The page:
Efforts to Reorganize U.S. Army Tied to Emergency War Spending

Article excerpt

As Iraq war costs approach the $300 billion mark, the Defense Department's increasing reliance on emergency appropriations to pay for military equipment is stirring controversy on Capitol Hill.

Several lawmakers, in recent weeks, have accused the Pentagon of taking advantage of emergency funding requests to hide the costs of personnel, weapons and vehicles that typically would be included in the Defense Department's yearly budget proposal. A case in point is an estimated $69 billion effort to transform the traditional division-based structure of the U.S. Army into a brigade-centered force.

The Pentagon has given the Army the green light to move forward with its plan to create 77 "brigade combat teams," 43 of which will be active duty and 34 National Guard. Unlike current brigades, these units will be "modular," meaning that they will be independently capable of deploying and engaging in combat without relying on a division headquarters. The intent is to make the Army more agile, quicker to respond, and to create a more predictable deployment cycle that will ease the stress on soldiers. After the restructuring is complete in about six years, the active-duty force, which now has 33 brigades, would grow to 43. The Guard would downsize slightly, from 36 to 34 brigades. About 200,000 Army reservists also would be reorganized into "expeditionary" units. A significant amount of new equipment will be needed to supply the modular force, officials said.

Critics contend that much of that spending is predictable and should be part of the Pentagon's regular budget request sent to Congress each year, rather than be labeled an emergency expense.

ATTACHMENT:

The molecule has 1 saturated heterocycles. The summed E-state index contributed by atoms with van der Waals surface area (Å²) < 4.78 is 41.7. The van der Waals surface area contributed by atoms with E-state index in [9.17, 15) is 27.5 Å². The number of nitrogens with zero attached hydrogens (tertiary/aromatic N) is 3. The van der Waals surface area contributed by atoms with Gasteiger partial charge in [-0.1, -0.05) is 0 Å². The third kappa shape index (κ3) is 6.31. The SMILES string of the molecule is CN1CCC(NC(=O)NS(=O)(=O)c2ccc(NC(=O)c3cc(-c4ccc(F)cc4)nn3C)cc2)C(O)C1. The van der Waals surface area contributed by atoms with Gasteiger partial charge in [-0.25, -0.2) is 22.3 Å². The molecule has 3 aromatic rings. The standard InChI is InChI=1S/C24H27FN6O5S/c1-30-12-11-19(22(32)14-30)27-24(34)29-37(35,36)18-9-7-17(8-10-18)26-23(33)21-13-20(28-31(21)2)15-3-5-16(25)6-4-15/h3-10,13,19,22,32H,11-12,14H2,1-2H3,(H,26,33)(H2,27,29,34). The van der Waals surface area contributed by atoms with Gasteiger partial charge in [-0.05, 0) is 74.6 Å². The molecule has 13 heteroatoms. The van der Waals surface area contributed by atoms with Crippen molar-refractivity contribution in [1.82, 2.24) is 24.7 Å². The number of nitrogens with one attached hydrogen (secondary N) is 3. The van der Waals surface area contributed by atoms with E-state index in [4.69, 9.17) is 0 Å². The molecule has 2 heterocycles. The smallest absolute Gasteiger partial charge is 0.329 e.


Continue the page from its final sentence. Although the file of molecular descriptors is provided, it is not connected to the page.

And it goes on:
Since 2003, the Pentagon has requested more than $270 billion in supplemental war funds: $78 billion in 2003, $88 billion in 2004, $25 billion so far approved for 2005, with another $80 billion expected in the coming months.

Adding to the Army's enormous war bills are the costs to repair and replace equipment damaged and destroyed in combat. In 2005 alone, the Army is about $7 billion short of what it needs to fix ground vehicles and helicopters, according to a Senate Armed Services Committee estimate.

As these bills accumulate and the Army continues on the path to restructure into a modular force, members of Congress charge that the Pentagon is not clearly communicating the Army's requirements in its budget requests.

Lawmakers generally abide by the doctrine of "no surprises," said Daniel J. Cox, professional staff member of the Senate Armed Services Committee. In remarks to a defense industry conference in Monterey, Calif., Cox said Congress would support the Army's needs, but that it's important for the Pentagon to "keep us informed, and push information." Some lawmakers, he said, are "frustrated because they are not being told what's in the supplemental requests."

During recent SASC hearings, Senators John McCain, R-Ariz., and Carl Levin, D-Mich., both expressed unease about the Pentagon's budgeting practices. Cox suggested that his committee will ask the Defense Department to be more straightforward about the costs of equipping the modular Army. "There is an interest in seeing modularity requests go into the regular budget," he said.

At a Pentagon news conference coinciding with the release of the administration's proposed fiscal year 2006 budget, Defense Secretary Donald Rumsfeld backed the decision to bundle Army equipment costs with emergency supplemental funding requests. …